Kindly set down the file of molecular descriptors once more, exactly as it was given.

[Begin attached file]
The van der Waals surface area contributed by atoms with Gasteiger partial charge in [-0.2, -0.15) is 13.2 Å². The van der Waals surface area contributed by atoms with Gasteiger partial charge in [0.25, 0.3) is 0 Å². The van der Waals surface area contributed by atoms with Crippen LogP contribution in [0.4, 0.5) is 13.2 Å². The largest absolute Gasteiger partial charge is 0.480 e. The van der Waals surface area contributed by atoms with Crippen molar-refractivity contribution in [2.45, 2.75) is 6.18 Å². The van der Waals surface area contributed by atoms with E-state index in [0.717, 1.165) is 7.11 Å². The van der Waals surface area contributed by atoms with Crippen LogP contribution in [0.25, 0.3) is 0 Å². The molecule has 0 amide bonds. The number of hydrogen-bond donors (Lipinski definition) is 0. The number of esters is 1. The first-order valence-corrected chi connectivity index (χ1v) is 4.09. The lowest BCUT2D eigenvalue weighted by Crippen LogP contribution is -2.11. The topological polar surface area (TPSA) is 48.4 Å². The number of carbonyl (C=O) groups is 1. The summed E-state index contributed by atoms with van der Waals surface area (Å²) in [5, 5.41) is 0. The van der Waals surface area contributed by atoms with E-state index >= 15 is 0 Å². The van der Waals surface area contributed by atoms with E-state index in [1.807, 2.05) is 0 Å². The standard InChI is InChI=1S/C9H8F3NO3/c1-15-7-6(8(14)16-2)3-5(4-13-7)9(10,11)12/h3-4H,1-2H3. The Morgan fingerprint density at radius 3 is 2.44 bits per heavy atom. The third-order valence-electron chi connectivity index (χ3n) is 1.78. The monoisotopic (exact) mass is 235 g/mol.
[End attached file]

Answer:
The van der Waals surface area contributed by atoms with Gasteiger partial charge in [-0.2, -0.15) is 13.2 Å². The van der Waals surface area contributed by atoms with Gasteiger partial charge in [0.25, 0.3) is 0 Å². The van der Waals surface area contributed by atoms with Crippen LogP contribution in [0.4, 0.5) is 13.2 Å². The largest absolute Gasteiger partial charge is 0.480 e. The van der Waals surface area contributed by atoms with Crippen molar-refractivity contribution in [2.45, 2.75) is 6.18 Å². The van der Waals surface area contributed by atoms with E-state index in [0.717, 1.165) is 7.11 Å². The van der Waals surface area contributed by atoms with Crippen LogP contribution in [0.25, 0.3) is 0 Å². The molecule has 0 amide bonds. The number of hydrogen-bond donors (Lipinski definition) is 0. The number of esters is 1. The first-order valence-corrected chi connectivity index (χ1v) is 4.09. The lowest BCUT2D eigenvalue weighted by Crippen LogP contribution is -2.11. The topological polar surface area (TPSA) is 48.4 Å². The number of carbonyl (C=O) groups is 1. The summed E-state index contributed by atoms with van der Waals surface area (Å²) in [5, 5.41) is 0. The van der Waals surface area contributed by atoms with E-state index >= 15 is 0 Å². The van der Waals surface area contributed by atoms with E-state index in [1.807, 2.05) is 0 Å². The standard InChI is InChI=1S/C9H8F3NO3/c1-15-7-6(8(14)16-2)3-5(4-13-7)9(10,11)12/h3-4H,1-2H3. The Morgan fingerprint density at radius 3 is 2.44 bits per heavy atom. The third-order valence-electron chi connectivity index (χ3n) is 1.78. The monoisotopic (exact) mass is 235 g/mol.